A possible coup d'etat in Yemen is threatening not only the security of the Yemeni capital and the stability of the government led by President Abed Rabbo Mansour Hadi. It also poses a danger to the world's oil supply, as Yemen controls the strait through which many oil tankers must pass on their way from the Mediterranean Sea to the Indian Ocean and vice versa.
Shiite Houthi rebels have taken the presidential palace in Sana’a, and if they gain power throughout the country, Yemen’s economic infrastructure -- especially its oil production -- is in danger of collapsing.
A Houthi takeover would threaten the ability of the central government to control the Bab el-Mandeb strait, which separates the Arabian Peninsula from East Africa and links the Red Sea with the Indian Ocean. About 8 percent of world trade travels through the strait, including about 4 percent of the world’s oil and petroleum products, according to the U.S. Energy Information Administration. And that percentage is increasing every year. If the Houthi rebels and the central government do not come to an agreement, or if violence in the capital escalates, one of the main oil transit routes could close.
“Closure of the Bab el-Mandeb could keep tankers from the Persian Gulf from reaching the Suez Canal or SUMED Pipeline, diverting them around the southern tip of Africa, adding to transit time and cost,” a report published by the EIA in November said. “In addition, European and North African southbound oil flows could no longer take the most direct route to Asian markets via the Suez Canal and Bab el-Mandeb.” The SUMED pipeline, also known as the Suez-Mediterranean, is a pipeline in Egypt that runs from Ain Sukhna to a port offshore from Alexandria. It is the main alternative to the Suez Canal for transporting oil from the Persion Gulf region to the Mediterranean.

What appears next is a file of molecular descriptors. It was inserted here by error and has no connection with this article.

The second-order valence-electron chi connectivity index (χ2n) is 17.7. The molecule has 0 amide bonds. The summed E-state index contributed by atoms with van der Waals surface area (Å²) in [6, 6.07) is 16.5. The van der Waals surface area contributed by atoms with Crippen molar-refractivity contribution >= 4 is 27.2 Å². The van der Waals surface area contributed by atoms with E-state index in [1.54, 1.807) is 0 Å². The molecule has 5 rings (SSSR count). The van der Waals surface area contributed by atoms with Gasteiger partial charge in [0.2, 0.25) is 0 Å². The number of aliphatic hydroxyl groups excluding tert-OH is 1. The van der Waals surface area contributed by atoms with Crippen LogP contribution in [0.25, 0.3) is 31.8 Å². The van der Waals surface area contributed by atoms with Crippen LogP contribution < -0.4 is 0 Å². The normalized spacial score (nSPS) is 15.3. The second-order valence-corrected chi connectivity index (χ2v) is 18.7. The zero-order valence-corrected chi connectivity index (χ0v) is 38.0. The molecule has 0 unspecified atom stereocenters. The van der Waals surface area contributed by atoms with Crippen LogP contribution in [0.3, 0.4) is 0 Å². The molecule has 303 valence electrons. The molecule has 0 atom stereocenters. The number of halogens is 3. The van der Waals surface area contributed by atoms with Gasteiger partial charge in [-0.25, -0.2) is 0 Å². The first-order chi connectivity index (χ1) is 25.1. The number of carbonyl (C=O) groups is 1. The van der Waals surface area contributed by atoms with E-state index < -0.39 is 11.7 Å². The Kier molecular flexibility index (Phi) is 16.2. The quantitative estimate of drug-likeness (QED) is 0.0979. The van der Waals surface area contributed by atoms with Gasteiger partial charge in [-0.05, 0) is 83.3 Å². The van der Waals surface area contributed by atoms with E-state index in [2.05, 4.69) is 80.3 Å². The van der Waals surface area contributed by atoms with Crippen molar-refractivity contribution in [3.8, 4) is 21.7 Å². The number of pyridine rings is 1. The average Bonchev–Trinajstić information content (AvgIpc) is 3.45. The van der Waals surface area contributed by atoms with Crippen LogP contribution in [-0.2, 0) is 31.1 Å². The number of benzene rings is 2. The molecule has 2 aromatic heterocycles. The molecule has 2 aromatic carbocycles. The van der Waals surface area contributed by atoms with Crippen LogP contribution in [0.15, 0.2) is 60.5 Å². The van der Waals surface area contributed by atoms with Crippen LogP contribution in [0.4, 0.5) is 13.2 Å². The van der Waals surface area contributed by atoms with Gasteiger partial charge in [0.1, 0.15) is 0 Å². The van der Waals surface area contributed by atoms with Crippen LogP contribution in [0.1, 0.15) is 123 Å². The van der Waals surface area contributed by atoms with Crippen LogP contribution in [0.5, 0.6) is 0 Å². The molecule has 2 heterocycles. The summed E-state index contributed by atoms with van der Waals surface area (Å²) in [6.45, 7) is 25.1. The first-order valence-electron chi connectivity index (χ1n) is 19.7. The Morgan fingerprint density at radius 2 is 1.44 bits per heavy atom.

The closure of Bab el-Mandeb would force oil companies to make longer journeys to deliver Middle Eastern oil via tanker.
Yemen, the poorest country in the Arabian Peninsula with a GDP per capita less than one-tenth of neighboring Saudi Arabia, also cannot afford risking the closure of Bab el-Mandeb. The country is already facing trouble exporting its oil, which makes up more than 57 percent of Yemen's total exports. (Petroleum gas makes up another 22 percent.) It will face even more after government officials on Wednesday closed the country's main port, in the southern city of Aden, as Houthi rebels expanded their grip in the capital and took over a major military base.
Tensions have been running high in perpetually unstable Yemen ever since Houthi supporters protested in the streets this summer. The Houthis captured Sana'a in September last year, except the presidential palace, and, following the takeover, signed a power-sharing deal with the government, angering Sunnis. The violence in the capital intensified after Houthis protested the nomination of a new prime minister by the president. Houthi leaders said they were not consulted and did not agree to the choice.
After more than a month of clashes and political infighting, the Houthi rebels showed in October that they were willing to negotiate Yemen's future with President Hadi. Rebel leaders gave Hadi 10 days to form a new government. If the president refused, the rebels said, they would present the country with an alternative government of their own choosing. The United Nations special envoy to Yemen, Jamal Benomar, has been holding negotiations with the two groups since.
The seizure of the presidential palace on Tuesday was the last attempt by the Houthi rebels to take over the capital completely, calling for more opportunities and representation in the Yemeni government.
It is not yet clear if the Houthi rebels will demand control of the government or if they will negotiate with the U.N. and other Yemeni officials. The Houthi rebels have significant support in the capital, but they lack support outside Sana'a.